Master of Arts (MA)
Faculty of Science
Nonconserving children were placed in a situation where they had to interact with either two conserving adults or two conserving children. Each triad (one nonconserver and two conservers) was asked to give judgments and explanations for conservation problems. The type of conserving explanations (invariant quantity, reversibility, and compensation) given by the conservers in the interaction were varied. Approximately one week after the interaction the nonconserving subjects were posttested and the results indicated that nonconservers increased in conservation score after interacting with conservers. Hearing different explanations did not differentially affect the scores of nonconservers. The results did indicate that invariant quantity explanations were used more often than either reversibility or compensation explanations by the subjects after the interaction. There were no differential effects when interacting with either adult or peer conservers. These results were discussed in terms of Piagetian Theory. The ramifications of these findings on our educational systems were discussed as were suggestions for future research.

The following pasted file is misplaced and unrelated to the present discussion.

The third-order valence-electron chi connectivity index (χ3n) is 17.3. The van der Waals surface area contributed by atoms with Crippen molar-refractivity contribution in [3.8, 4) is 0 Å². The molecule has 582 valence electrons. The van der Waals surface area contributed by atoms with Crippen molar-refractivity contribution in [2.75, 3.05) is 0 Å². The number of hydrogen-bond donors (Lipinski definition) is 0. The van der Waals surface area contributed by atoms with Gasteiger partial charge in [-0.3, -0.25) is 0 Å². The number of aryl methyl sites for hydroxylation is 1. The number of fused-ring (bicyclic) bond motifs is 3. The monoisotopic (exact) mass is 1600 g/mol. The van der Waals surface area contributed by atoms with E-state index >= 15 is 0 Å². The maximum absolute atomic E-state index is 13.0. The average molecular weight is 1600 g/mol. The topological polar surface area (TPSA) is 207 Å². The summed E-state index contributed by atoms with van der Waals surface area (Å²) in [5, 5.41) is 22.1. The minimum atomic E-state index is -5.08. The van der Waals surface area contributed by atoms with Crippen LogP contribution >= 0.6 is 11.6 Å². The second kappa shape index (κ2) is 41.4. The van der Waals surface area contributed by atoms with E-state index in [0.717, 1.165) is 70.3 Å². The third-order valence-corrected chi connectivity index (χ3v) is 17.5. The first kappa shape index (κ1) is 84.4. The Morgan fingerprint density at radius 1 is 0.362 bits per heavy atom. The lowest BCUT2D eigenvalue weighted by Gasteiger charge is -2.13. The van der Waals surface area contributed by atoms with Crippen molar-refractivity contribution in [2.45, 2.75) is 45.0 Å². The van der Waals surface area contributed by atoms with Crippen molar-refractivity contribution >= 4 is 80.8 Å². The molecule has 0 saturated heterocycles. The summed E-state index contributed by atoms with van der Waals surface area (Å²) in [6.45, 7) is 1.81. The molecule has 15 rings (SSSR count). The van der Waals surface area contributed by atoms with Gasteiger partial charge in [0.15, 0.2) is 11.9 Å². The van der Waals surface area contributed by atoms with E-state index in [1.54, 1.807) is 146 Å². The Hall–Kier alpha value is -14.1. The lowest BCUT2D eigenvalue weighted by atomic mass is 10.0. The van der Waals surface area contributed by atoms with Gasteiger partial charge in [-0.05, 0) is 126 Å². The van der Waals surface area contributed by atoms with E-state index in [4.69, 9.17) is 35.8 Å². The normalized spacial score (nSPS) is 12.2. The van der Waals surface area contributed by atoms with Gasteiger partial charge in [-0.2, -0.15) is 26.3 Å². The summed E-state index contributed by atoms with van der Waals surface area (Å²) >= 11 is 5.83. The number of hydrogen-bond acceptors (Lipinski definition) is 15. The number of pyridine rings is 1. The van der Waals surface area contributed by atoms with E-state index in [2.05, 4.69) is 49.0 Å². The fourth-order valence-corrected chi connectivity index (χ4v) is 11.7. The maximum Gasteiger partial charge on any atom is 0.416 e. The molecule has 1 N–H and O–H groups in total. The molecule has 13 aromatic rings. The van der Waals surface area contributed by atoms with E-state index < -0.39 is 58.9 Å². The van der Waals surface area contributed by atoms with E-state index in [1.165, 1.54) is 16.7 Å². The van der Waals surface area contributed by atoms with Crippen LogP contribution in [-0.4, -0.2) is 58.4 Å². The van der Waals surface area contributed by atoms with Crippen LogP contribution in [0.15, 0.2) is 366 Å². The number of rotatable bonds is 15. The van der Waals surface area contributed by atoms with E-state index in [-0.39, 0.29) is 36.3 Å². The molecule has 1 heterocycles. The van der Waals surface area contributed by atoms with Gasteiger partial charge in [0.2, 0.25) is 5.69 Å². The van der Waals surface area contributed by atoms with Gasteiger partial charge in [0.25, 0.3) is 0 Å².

Smith, Douglas Arthur, "The Effects of Interaction with Conserving Adults and Peers on the Acquisition of Conservation by Nonconservers" (1976). Theses and Dissertations (Comprehensive). 1445.